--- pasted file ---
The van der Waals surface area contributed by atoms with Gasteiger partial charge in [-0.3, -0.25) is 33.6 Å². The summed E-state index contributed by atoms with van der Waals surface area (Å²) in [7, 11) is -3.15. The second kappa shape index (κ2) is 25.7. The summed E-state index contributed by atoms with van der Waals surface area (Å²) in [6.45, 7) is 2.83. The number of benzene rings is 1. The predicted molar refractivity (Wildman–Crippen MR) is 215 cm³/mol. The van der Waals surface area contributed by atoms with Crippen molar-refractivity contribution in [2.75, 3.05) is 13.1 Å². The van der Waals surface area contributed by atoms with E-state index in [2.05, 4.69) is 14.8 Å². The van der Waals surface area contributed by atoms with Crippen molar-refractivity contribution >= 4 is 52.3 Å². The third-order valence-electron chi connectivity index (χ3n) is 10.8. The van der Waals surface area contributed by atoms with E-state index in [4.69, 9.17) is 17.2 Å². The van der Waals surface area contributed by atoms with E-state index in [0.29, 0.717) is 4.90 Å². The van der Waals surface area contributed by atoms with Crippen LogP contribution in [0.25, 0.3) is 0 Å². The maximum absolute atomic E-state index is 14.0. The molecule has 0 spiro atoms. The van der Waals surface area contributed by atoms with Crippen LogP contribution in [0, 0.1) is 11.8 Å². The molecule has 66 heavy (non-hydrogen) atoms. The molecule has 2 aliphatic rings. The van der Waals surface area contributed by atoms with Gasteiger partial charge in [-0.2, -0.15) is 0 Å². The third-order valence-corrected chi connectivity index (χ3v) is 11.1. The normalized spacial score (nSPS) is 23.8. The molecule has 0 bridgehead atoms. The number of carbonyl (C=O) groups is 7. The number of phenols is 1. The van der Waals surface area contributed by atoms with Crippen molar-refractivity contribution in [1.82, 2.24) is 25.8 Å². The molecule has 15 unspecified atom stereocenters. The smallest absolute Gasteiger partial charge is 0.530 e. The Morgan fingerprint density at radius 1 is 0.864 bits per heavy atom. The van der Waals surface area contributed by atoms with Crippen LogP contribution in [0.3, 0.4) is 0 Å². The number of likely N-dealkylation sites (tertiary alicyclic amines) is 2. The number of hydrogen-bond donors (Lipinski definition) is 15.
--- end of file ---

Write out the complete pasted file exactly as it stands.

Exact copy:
The van der Waals surface area contributed by atoms with Gasteiger partial charge in [-0.3, -0.25) is 33.6 Å². The summed E-state index contributed by atoms with van der Waals surface area (Å²) in [7, 11) is -3.15. The second kappa shape index (κ2) is 25.7. The summed E-state index contributed by atoms with van der Waals surface area (Å²) in [6.45, 7) is 2.83. The number of benzene rings is 1. The predicted molar refractivity (Wildman–Crippen MR) is 215 cm³/mol. The van der Waals surface area contributed by atoms with Crippen molar-refractivity contribution in [2.75, 3.05) is 13.1 Å². The van der Waals surface area contributed by atoms with E-state index in [2.05, 4.69) is 14.8 Å². The van der Waals surface area contributed by atoms with Crippen molar-refractivity contribution >= 4 is 52.3 Å². The third-order valence-electron chi connectivity index (χ3n) is 10.8. The van der Waals surface area contributed by atoms with E-state index in [4.69, 9.17) is 17.2 Å². The van der Waals surface area contributed by atoms with E-state index in [0.29, 0.717) is 4.90 Å². The van der Waals surface area contributed by atoms with Crippen LogP contribution in [0.25, 0.3) is 0 Å². The maximum absolute atomic E-state index is 14.0. The molecule has 0 spiro atoms. The van der Waals surface area contributed by atoms with Crippen LogP contribution in [0, 0.1) is 11.8 Å². The molecule has 66 heavy (non-hydrogen) atoms. The molecule has 2 aliphatic rings. The van der Waals surface area contributed by atoms with Gasteiger partial charge in [-0.2, -0.15) is 0 Å². The third-order valence-corrected chi connectivity index (χ3v) is 11.1. The normalized spacial score (nSPS) is 23.8. The molecule has 0 bridgehead atoms. The number of carbonyl (C=O) groups is 7. The number of phenols is 1. The van der Waals surface area contributed by atoms with Crippen molar-refractivity contribution in [1.82, 2.24) is 25.8 Å². The molecule has 15 unspecified atom stereocenters. The smallest absolute Gasteiger partial charge is 0.530 e. The Morgan fingerprint density at radius 1 is 0.864 bits per heavy atom. The van der Waals surface area contributed by atoms with Crippen LogP contribution in [0.3, 0.4) is 0 Å². The number of likely N-dealkylation sites (tertiary alicyclic amines) is 2. The number of hydrogen-bond donors (Lipinski definition) is 15.